Watch: Nadine Dorries clashes with MP at select committee meeting
Culture secretary Nadine Dorries has been grilled about "abusive" tweets and comments during a sometimes tense appearance before the Digital, Culture, Media and Sport Committee.
One awkward exchange began when the Scottish National Party's shadow culture secretary John Nicolson read out some of Dorries' comments on social media.
"You've called the BBC left-wing, hypocritical, patronising, more in keeping with a Soviet-style country," he said. "Did you ever visit a Soviet-style country and watch the broadcasting there?"
Dorries said she had been to a Soviet-style country, but that she was not "going to answer questions about tweets" that she "posted 12 years ago".
However, Nicolson, the MP for Ochil and South Perthshire, pressed on – referencing a tweet she posted in response to the BBC's chief political correspondent, Laura Kuenssberg.
Earlier this month, Kuenssberg tweeted the contents of a text from a Tory MP who said that the prime minister "looked weak and sounded weak" and suggested his "authority is evaporating".
In response, Dorries said: "That text is ridiculous, although nowhere near as ridiculous as the person – obviously totally desperate for your attention – who sent it."
Dorries told the committee that she deleted the tweet, which was widely criticised, because it had been misinterpreted.
"I realise that some people don't have the ability to interpret a short number of characters in the way that they're intended, which is actually the reason why I deleted it," she said.
"And it is because what I was saying was is the message that she had been sent – which she was quoting – was ridiculous, not that Laura [is]."
It is not the first time Dorries has come under fire for alleged remarks about BBC journalists.
The Sunday Times reported she said "Nick Robinson has cost the BBC a lot of money" after he told Boris Johnson to "stop talking" in a heated interview. She denied the reports when quizzed by the committee on Tuesday.
Nicholson challenged the culture secretary over her comments about journalists at the Daily Mirror.
"You called everyone that works at the Daily Mirror... 'bottom-feeding scum'," he said.
He claimed that Dorries had a "history of attacking journalists" flagging her referring to LBC presenter James O'Brien as a "public school posh-boy f***-wit".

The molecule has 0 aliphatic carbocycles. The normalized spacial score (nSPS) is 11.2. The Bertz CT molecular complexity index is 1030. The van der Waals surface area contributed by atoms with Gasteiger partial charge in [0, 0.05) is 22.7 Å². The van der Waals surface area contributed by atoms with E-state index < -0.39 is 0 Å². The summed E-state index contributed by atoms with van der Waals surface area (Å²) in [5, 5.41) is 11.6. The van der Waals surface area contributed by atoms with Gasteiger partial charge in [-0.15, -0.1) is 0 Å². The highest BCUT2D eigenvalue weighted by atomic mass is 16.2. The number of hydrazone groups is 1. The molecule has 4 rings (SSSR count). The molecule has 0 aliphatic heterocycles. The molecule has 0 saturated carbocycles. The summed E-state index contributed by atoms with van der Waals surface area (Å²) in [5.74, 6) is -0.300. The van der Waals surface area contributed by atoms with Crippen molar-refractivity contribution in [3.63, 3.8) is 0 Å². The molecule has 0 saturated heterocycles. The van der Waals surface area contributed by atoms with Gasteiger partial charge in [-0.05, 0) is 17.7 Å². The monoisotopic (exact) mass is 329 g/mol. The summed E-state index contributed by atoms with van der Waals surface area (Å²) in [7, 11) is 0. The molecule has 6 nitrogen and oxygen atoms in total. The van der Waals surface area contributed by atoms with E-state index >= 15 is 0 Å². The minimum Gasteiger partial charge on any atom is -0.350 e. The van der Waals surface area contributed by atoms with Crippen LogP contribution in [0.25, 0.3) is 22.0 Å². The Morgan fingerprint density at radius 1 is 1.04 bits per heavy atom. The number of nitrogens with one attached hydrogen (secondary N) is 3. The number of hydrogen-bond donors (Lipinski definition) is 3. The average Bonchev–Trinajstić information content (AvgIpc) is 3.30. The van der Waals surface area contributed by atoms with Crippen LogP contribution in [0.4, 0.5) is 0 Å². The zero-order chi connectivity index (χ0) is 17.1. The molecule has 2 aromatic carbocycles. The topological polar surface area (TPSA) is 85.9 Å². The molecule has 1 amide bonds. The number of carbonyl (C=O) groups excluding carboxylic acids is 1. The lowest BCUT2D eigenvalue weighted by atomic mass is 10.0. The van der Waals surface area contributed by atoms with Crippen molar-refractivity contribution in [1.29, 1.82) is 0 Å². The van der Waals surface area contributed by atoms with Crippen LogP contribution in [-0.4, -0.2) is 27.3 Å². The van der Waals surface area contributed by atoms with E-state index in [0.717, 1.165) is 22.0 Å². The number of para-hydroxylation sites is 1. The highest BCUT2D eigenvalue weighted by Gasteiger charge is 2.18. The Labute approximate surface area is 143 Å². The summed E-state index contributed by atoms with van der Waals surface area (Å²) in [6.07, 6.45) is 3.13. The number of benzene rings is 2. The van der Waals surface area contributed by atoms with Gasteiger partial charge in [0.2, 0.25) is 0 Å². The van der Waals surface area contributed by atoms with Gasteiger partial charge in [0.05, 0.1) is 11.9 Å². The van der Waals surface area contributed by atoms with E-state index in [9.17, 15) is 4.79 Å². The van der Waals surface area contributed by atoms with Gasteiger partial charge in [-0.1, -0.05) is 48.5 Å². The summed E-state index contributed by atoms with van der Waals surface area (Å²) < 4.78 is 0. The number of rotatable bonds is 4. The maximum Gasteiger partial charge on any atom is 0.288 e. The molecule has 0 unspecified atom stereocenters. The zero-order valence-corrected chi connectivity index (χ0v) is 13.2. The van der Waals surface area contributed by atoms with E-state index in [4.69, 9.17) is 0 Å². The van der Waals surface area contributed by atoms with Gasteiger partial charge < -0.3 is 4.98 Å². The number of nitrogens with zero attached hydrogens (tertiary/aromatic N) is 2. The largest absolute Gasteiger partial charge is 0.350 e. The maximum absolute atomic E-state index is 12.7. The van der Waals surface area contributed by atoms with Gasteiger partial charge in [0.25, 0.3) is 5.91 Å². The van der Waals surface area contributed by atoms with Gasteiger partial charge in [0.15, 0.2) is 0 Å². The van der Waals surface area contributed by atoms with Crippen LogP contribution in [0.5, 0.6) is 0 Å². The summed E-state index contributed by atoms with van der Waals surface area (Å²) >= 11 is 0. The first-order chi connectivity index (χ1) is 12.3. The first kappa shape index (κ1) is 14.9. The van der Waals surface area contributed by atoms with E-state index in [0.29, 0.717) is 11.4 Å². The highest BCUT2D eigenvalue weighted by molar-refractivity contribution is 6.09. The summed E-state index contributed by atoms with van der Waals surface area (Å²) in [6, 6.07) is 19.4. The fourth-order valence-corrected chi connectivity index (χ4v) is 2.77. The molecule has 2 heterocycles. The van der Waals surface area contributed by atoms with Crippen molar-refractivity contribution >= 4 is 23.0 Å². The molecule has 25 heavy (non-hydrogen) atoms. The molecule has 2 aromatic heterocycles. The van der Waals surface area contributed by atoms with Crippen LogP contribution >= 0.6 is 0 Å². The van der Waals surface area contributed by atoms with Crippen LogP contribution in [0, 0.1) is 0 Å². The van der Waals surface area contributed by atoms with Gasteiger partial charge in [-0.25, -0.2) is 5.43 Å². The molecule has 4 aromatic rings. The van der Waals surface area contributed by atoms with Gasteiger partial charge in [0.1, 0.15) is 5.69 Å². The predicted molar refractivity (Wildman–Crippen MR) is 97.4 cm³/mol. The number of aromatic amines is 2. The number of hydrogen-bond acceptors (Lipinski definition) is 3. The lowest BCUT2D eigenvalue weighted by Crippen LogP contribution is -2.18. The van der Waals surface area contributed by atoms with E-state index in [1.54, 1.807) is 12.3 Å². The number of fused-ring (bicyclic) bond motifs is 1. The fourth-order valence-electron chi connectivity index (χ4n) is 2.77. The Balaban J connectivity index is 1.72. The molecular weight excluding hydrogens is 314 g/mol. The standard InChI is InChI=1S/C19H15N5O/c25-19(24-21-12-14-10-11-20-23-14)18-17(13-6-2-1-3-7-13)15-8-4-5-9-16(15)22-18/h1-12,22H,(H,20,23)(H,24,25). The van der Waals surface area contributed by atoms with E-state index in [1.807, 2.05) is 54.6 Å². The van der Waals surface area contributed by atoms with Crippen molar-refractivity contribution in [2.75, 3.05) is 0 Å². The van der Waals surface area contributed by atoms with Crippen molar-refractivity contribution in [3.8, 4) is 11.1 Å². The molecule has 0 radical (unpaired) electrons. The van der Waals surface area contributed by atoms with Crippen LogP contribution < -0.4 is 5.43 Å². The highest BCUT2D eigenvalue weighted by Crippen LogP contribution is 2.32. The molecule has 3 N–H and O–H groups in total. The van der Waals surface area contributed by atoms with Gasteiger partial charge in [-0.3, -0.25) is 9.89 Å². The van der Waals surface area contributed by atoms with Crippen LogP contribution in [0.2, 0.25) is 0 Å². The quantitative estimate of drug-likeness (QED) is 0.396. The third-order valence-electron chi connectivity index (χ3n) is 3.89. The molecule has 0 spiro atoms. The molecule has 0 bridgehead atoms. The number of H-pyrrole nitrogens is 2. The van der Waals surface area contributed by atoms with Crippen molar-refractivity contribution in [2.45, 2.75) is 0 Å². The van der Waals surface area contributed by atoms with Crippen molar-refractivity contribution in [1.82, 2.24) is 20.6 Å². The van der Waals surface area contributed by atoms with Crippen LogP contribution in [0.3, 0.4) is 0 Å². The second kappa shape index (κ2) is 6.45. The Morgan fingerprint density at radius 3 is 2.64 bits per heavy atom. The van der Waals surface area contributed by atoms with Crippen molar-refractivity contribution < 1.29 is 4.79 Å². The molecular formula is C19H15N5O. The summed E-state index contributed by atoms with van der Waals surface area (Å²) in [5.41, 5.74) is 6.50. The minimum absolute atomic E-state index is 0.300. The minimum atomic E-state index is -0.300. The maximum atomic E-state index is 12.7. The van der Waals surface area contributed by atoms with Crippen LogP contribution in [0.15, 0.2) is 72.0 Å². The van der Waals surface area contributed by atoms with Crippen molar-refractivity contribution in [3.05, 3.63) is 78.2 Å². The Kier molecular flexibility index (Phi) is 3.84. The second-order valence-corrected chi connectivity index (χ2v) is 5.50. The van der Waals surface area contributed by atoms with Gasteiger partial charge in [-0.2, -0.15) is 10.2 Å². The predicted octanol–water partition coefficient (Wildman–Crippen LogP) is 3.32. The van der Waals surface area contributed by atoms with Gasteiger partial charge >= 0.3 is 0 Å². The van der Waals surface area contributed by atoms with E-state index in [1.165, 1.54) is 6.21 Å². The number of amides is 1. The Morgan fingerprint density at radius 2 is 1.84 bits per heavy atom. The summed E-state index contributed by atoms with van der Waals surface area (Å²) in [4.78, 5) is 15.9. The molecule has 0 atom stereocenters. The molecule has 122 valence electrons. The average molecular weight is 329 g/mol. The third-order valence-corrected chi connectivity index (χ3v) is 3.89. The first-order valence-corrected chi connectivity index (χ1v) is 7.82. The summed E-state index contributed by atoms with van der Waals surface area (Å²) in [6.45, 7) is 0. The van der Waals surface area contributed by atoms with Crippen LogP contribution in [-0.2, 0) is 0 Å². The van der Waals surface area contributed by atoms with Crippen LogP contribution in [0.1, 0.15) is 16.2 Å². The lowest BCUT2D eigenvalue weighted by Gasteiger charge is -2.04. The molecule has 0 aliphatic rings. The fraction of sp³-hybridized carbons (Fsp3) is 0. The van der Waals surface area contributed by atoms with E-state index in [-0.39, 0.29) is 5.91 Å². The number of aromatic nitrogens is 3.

"That would fall into the category of abuse, would it not, under your own online safety legislation?" Nicholson asked.
He later added she had retweeted: "I believe James O'Brien of LBC fame is a hate preacher, a liar, a misogynist, a UK hater, and an apologist for Islamic atrocities."
Dorries did not directly answer the question about whether her comments qualified as abuse, and defended herself.
She claimed the tweet in question about the Daily Mirror was because she was told a journalist had followed her daughter home and was taking photos of her in her house, adding: "I would expect any mother who was distressed to do that."
On O'Brien, she said that he had been acting in an obsessive manner to the extent it was "bordering on harassment" and that she had written to his employer over the matter.
Nicholson questioned whether it was appropriate to suggest other mothers would be abusive online, and questioned whether it was appropriate for an MP to call for the firing of journalists.
Dorries challenged Nicholson over his own tweets suggesting that he had posted abusive content, too.
"You'll find no abuse on my tweet history, otherwise I'm sure you'd have produced it today," he said.
Later in the meeting, however, Dorries claimed he had once called her "unstable" online.
The combative exchange came as the government works to pass its Online Safety Bill, which seeks to introduce controls and punishments for online abuse.
Dorries, who previously served as a health minister, replaced Oliver Dowden as culture secretary in September as part of the prime minister's cabinet reshuffle.
Watch: Dorries says her kids are 'left-wing Islington snowflakes'